Smile, the disturbing horror movie by Parker Finn, took the world by storm when it hit theatres earlier this year. The thriller movie tells the story of Doctor Rose Cotter (Sosie Bacon), a young woman who finds herself tormented by a mysterious grinning spirit only she can see.
Can Rose escape this malevolent monster? Well, that would be telling but what we can say is that this movie is one of the scariest films we’ve seen this year and features the nastiest creature to menace a movie since whatever the hell that thing from It Follows was.
To celebrate Smile’s release on Video on Demand, we spoke to Judy Reyes, who plays Victoria in the monster movie, about her experiences making Smile.
The Digital Fix: Were you a fan of horror movies before you made Smile?
Judy Reyes: Um, no. I’m actually a little traumatised by horror films. When I was a kid, my sisters would want to go to horror films, but I would be too scared. So they’d lie to me.
Then after that happened three or four times, I just stopped going to the movies with them.
TDF: Do you remember what the movies were?
JR: The first movie was Carrie with Sissy Spacek, then it was Friday the 13th, and then The Shining. And then I never went to the movies [laughs]. But to make a long story short, I avoid [horror movies], and I didn’t become a fan.
But you know what? And I gotta tell you when I saw the screening of [Smile], I had a blast. And my friends and colleagues who I took with me just had a ball with it, and I think just by the fact that I was in it, it kind of changed my point of view.
TDF: So, if you’re not a fan of horror movies, then what was it about the Smile that appealed to you as an actor?
JR: If I’m truly honest, it was the role, you know? It was pivotal to the story and that monologue where I’m kicking [Sosie Bacon] out of the room.
It was an opportunity to just create and build a whole person. So it was a challenge, doing two compact two scenes, but I was willing to take it on.
TDF: So, did you do anything to prepare? Maybe come up with a backstory for Victoria that we didn’t learn in the film.
JR: Yes, and yes. I had a substantial amount of time to prepare, from the offer to filming. Even on the day, there were a few hours of delay, which gave me the opportunity to really work on the character.
And Parker Finn, the wonderful director and writer of the film, we were working together just like changing and switching and moving, which is the joy of an actor, almost the theatrical roots that I come from, so it was a great opportunity.
TDF: Can you tell us anything about Victoria that we didn’t see?
JR: No. [Laughs] A lot of it’s because it’s a mental and physical and emotional burden playing a character like this. Once you use it, it does leave you. I think it’s part of a healing process, but it does leave you just for your own emotional and mental health.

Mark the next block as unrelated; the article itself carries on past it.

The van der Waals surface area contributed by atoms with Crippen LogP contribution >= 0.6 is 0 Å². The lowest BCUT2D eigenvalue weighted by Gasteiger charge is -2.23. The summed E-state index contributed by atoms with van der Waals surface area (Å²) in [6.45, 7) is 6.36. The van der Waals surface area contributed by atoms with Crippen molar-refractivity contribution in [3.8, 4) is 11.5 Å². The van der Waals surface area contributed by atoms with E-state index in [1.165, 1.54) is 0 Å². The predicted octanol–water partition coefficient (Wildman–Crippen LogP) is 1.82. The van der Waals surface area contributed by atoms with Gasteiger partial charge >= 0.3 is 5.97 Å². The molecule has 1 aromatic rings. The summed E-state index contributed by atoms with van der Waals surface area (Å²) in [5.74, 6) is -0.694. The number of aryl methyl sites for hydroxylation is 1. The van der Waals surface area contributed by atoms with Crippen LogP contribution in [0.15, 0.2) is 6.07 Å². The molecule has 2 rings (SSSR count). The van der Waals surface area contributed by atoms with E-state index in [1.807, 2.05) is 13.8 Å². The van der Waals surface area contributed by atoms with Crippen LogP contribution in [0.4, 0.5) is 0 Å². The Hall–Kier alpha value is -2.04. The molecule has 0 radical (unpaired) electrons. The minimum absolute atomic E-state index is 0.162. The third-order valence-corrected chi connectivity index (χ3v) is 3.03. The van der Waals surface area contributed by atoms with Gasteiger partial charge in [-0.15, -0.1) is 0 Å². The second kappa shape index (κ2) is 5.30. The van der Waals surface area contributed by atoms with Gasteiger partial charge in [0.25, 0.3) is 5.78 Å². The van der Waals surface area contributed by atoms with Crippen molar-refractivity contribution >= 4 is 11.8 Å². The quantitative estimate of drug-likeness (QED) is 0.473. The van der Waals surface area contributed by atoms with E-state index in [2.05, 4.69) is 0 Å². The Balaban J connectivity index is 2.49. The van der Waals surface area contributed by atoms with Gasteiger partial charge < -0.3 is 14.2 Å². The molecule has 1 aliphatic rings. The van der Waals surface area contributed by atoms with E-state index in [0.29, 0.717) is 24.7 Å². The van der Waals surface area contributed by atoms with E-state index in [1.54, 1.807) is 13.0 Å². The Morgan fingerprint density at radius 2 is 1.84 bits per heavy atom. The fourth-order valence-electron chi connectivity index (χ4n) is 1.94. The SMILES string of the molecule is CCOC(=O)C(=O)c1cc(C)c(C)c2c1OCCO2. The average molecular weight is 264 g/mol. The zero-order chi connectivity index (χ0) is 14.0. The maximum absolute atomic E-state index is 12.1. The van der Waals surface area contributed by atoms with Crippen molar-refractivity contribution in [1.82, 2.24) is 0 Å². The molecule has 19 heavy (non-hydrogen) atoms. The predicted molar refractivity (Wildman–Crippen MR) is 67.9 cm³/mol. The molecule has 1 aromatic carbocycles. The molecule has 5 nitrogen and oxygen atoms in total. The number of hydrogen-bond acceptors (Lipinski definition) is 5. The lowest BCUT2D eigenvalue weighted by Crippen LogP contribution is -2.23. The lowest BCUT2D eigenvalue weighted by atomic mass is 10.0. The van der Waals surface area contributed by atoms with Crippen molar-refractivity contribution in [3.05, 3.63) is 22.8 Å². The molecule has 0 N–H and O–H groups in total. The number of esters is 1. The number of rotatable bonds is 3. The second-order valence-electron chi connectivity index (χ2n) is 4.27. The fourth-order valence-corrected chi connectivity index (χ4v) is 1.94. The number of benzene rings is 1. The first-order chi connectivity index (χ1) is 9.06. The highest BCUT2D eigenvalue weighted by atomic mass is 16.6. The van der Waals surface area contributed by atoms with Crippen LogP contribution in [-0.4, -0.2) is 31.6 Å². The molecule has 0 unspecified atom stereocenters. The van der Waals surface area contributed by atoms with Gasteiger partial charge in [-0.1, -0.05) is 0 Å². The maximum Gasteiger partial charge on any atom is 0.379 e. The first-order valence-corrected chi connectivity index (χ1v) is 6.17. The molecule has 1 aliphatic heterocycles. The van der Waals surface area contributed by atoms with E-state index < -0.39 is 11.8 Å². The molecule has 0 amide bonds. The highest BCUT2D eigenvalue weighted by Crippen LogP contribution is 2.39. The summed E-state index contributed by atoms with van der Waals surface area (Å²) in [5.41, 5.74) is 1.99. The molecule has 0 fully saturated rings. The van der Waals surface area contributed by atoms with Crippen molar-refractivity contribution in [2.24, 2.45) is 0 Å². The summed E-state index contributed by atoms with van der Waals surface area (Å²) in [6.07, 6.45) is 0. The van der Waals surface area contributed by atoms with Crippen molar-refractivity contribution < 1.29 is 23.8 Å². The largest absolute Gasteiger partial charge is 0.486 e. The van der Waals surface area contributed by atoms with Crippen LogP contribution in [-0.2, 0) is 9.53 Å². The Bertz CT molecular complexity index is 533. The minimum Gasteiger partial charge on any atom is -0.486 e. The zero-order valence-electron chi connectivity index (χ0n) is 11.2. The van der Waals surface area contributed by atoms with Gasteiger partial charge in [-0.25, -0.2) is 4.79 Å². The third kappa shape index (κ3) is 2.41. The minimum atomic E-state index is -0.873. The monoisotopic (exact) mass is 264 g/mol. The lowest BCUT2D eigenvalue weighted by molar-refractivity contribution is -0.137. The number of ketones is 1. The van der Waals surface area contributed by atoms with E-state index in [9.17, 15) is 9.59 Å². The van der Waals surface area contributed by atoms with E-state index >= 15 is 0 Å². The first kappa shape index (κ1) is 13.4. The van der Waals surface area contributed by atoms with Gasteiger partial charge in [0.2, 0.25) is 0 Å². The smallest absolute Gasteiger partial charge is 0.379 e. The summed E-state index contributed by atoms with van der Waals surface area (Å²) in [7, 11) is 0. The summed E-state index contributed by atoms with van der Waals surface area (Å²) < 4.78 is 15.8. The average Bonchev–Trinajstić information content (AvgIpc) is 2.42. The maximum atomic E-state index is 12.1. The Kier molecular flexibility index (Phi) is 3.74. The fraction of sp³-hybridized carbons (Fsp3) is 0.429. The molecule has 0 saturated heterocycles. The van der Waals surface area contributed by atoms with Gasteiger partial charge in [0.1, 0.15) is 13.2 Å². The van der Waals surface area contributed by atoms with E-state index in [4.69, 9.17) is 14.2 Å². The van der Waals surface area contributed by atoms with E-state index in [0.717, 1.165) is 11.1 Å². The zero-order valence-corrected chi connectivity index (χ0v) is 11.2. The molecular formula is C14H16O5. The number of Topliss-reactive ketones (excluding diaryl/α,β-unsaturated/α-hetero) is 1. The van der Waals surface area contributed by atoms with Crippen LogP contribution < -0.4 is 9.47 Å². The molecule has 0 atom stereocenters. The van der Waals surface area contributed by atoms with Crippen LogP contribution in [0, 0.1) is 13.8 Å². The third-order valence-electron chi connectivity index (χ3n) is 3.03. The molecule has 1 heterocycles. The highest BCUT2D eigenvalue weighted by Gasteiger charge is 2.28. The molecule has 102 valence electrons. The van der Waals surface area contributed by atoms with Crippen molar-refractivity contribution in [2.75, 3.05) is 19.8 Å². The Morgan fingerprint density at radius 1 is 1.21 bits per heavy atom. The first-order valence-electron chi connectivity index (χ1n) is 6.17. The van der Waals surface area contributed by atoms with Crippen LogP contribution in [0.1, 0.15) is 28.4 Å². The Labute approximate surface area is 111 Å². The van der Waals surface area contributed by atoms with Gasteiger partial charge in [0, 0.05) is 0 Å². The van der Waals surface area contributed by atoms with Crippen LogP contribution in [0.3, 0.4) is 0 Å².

TDF: Let’s loop back to what you said about your friends having a ball with this movie. Smile has been a runaway success, but I found it very disturbing…
JR: And do you like horror?
TDF: I love it. There’s just something quite harrowing about this film?
JR: [Laughs] Yeah, my friends, who are all horror film fans, were like, ‘that was awesome. It was so scary. It was so great’. It was so they just loved it. You know, I didn’t have anything to compare it to because, you know, I don’t really watch the genre.
TDF: It’s a film I’ve been recommending to all of my horror friends. But what I wanted to ask you was, and you’ll probably give quite a unique perspective on this as a non-horror fan, why do you think audiences are drawn to scary movies like this? Especially when they’re as tough a watch as Smile?
JR: I think it’s an escapist way to deal with real-life issues. You know? Horror gives people an opportunity to have fun about really potentially real problems. In this particular case, you know, it gives people an opportunity to ruminate on mental health.
There’s also the fun of ‘do you think it was real?’ And in this world, in this time that we’re living in, people want to have a little bit of fun, but you really can’t escape the fact that shit is rough right now [laughs].
TDF: Considering it’s such a spooky movie, what was the atmosphere like on set?
JR: You know, what’s so funny? It felt super familiar, and the environment was very helpful. Um, like, just an old creepy house that someone you lived next door to when you were growing up? It felt familiar, which was really helpful and also the horribly frightening paintings.
TDF: Did Parker do anything to keep the mood up on set?
JR: Parker Finn, who’s the writer, and director, is an extraordinarily upbeat man. For a film director, I think it’s essential for him to keep that tone because, in front of the camera, you are messing with stuff and also not to lose your sense of humour.
You know, when you actually deliver the scene that you’re trying to direct, there’s excitement from all these artists and filmmakers. And I mean, Sosie bacon, who plays Rose, did such an extraordinarily powerful job. I can’t imagine living an entire two months with that character and sympathising and empathising and delivering that where she is emotionally.
TDF: You obviously have quite an intense experience with, so say, when you throw out, how can you talk me through that scene?
JR: It was great we’d never known each other. The characters don’t know each other, and we didn’t really engage very much until the scenes were over. So again, it’s helpful. So it was healthy for our performances to keep just a little bit of distance, but we were grateful to be working together at the end of it.
Smile is available to Download & Keep on December 14 and on 4K Ultra HD™, Blu-ray™, and DVD December 26.